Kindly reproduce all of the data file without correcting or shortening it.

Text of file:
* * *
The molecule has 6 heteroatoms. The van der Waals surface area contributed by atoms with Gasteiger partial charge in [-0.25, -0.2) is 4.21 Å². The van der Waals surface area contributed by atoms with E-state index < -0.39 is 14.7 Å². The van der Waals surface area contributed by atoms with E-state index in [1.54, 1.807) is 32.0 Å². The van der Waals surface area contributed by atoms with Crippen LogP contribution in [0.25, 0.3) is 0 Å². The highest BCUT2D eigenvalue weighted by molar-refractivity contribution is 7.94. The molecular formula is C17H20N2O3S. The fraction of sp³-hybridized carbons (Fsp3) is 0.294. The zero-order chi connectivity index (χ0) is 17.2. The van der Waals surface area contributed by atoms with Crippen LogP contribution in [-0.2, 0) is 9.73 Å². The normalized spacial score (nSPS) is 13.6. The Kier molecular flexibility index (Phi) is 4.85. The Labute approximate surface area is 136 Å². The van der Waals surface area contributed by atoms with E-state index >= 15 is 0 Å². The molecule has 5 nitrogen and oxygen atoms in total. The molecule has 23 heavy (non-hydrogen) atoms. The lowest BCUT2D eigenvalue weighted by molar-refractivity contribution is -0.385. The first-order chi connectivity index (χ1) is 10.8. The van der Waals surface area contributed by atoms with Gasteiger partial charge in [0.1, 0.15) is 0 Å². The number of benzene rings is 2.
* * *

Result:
The molecule has 6 heteroatoms. The van der Waals surface area contributed by atoms with Gasteiger partial charge in [-0.25, -0.2) is 4.21 Å². The van der Waals surface area contributed by atoms with E-state index < -0.39 is 14.7 Å². The van der Waals surface area contributed by atoms with E-state index in [1.54, 1.807) is 32.0 Å². The van der Waals surface area contributed by atoms with Crippen LogP contribution in [0.25, 0.3) is 0 Å². The highest BCUT2D eigenvalue weighted by molar-refractivity contribution is 7.94. The molecular formula is C17H20N2O3S. The fraction of sp³-hybridized carbons (Fsp3) is 0.294. The zero-order chi connectivity index (χ0) is 17.2. The van der Waals surface area contributed by atoms with Crippen LogP contribution in [-0.2, 0) is 9.73 Å². The normalized spacial score (nSPS) is 13.6. The Kier molecular flexibility index (Phi) is 4.85. The Labute approximate surface area is 136 Å². The van der Waals surface area contributed by atoms with E-state index >= 15 is 0 Å². The molecule has 5 nitrogen and oxygen atoms in total. The molecule has 23 heavy (non-hydrogen) atoms. The lowest BCUT2D eigenvalue weighted by molar-refractivity contribution is -0.385. The first-order chi connectivity index (χ1) is 10.8. The van der Waals surface area contributed by atoms with Gasteiger partial charge in [0.1, 0.15) is 0 Å². The number of benzene rings is 2.